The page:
Inside the classroom, outside the box! ” The world we have created is a product of our thinking; it cannot be changed without changing our thinking.”
By Albert Einstein I had one of those days recently when I went down the internet rabbit hole and got lost. What Successful People Do With The First Hour Of Their Work Day. Remember when you used to have a period at the beginning of every day to think about your schedule, catch up with friends, maybe knock out a few tasks?
It was called home room, and it went away after high school. But many successful people schedule themselves a kind of grown-up home room every day. You should too. The first hour of the workday goes a bit differently for Craig Newmark of Craigslist, David Karp of Tumblr, motivational speaker Tony Robbins, career writer (and Fast Company blogger) Brian Tracy, and others, and they’ll tell you it makes a big difference. Here are the first items on their daily to-do list. Don’t Check Your Email for the First Hour. Tumblr founder David Karp will "try hard" not to check his email until 9:30 or 10 a.m., according to an Inc. profile of him. 30 Memorable Quotes from the 2012 Global Leadership Summit #wcagls. Another Global Leadership Summit has come and gone.
My head is full and my heart is moved. I’ve got some processing to do to figure out what specific action steps I’m going to take as a result. In the mean time, here are 30 memorable quotes from this year’s Summit. Introduction. National Science Teachers Association Group News. Facebook After Death: What Should the Law Say? When you die, your social media presence lives on.
But should it? Lawmakers and lawyers are tackling the question of what should happen to your digital life after death. The Uniform Law Commission recently approved a study committee on fiduciary power and authority to access digital property and online accounts during incapacity and after death. Uniform laws are created when there is little current legislation for states to follow. iPiccy - Online Picture Editor. Magazine Where's My Cellphone? How About Better Parents? Combatting Teacher Burnout.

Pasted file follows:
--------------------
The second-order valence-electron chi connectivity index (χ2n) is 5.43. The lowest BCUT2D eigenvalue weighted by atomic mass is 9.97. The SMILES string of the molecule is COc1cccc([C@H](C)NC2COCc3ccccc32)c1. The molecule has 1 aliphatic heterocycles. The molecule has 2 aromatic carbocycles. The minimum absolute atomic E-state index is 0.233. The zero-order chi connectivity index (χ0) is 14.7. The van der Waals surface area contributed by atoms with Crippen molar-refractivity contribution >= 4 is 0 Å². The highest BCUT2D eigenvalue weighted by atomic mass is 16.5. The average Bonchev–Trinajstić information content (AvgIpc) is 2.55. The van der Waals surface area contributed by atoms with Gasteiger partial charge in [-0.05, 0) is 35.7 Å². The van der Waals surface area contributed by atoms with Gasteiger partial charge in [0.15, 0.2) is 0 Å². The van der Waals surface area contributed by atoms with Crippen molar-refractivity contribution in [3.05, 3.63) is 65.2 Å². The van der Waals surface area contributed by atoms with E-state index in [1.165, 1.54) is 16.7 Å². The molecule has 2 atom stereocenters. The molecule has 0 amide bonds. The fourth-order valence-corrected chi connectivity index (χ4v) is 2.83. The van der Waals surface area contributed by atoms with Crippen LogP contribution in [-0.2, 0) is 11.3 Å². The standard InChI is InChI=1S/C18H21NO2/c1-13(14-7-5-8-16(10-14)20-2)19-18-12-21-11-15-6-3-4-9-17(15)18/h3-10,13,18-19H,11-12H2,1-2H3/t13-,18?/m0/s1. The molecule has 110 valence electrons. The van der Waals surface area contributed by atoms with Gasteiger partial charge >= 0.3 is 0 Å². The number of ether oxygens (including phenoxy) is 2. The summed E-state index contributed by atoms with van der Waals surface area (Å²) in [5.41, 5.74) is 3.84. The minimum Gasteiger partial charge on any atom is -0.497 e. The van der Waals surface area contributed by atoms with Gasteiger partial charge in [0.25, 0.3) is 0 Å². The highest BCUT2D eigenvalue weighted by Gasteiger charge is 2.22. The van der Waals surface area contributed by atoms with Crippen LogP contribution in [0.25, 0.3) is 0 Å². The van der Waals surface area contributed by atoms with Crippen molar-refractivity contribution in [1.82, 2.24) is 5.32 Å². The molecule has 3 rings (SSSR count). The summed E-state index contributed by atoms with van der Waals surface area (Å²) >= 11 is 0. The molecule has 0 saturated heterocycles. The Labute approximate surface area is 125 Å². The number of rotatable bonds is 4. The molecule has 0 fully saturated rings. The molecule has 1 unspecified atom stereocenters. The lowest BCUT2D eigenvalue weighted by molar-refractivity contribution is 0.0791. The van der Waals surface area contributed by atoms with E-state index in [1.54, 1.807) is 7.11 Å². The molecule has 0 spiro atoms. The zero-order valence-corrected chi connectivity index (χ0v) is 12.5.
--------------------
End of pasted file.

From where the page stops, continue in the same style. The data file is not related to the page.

Expert Perspective Combating Teacher Burnout Research shows the teaching profession has the highest burnout rate of any public service job.
What can we do to keep the best and the brightest teachers in the classroom? By Cheryl Scott Williams11/03/11 Some years ago, before personal computers and broadband telecommunications were ubiquitous in homes and the workplace, I left my high school classroom teaching job to take a mid-level management position at a women’s nonprofit professional association. As I was learning the requirements of my new position, I met with colleagues throughout the organization to get background and request assistance. I had entered a work culture that respected my knowledge and skills as a professional and provided me opportunities to collaborate with colleagues both within and outside the organization. That’s what I believed back then. In the AFT/AIR report, young teachers say they want:
This Is Thriller: What Chilean Students Can Teach the Occupy Movement. Here's a new tactic for Occupy Wall Street protesters to consider: dressing up as zombies for a mass performance of "Thriller".
That's what thousands of members of Chile's growing student protest movement did in June, gathering for a Michael Jackson-inspired flash mob outside the home of President Sebastian Pinera. Videos of the performance have gone viral in Chile, with multiple YouTube posts gaining tens of thousands of views each. It's hardly the first time an international Thriller tribute video has hit YouTube; the most notable was created by prison inmates in the Philippines in 2008. How Do We Prepare Students For Jobs That Don’t Exist Yet? Education has truly come a long way.
However, it still has a very long way to go. Thanks to social networks like Twitter, teachers are able to collaborate and share resources like never before. But what about students? How do these well-connected teachers prepare students for the coming decades? About. Hey there.
My name is Maria Popova and I’m a reader, writer, interestingness hunter-gatherer, and curious mind at large. I’ve previously written for Wired UK, The Atlantic, The New York Times, and Harvard’s Nieman Journalism Lab, among others, and am an MIT Futures of Entertainment Fellow. Maria Popova. Photograph by Elizabeth Lippman for The New York Times Brain Pickings is my one-woman labor of love — a subjective lens on what matters in the world and why.
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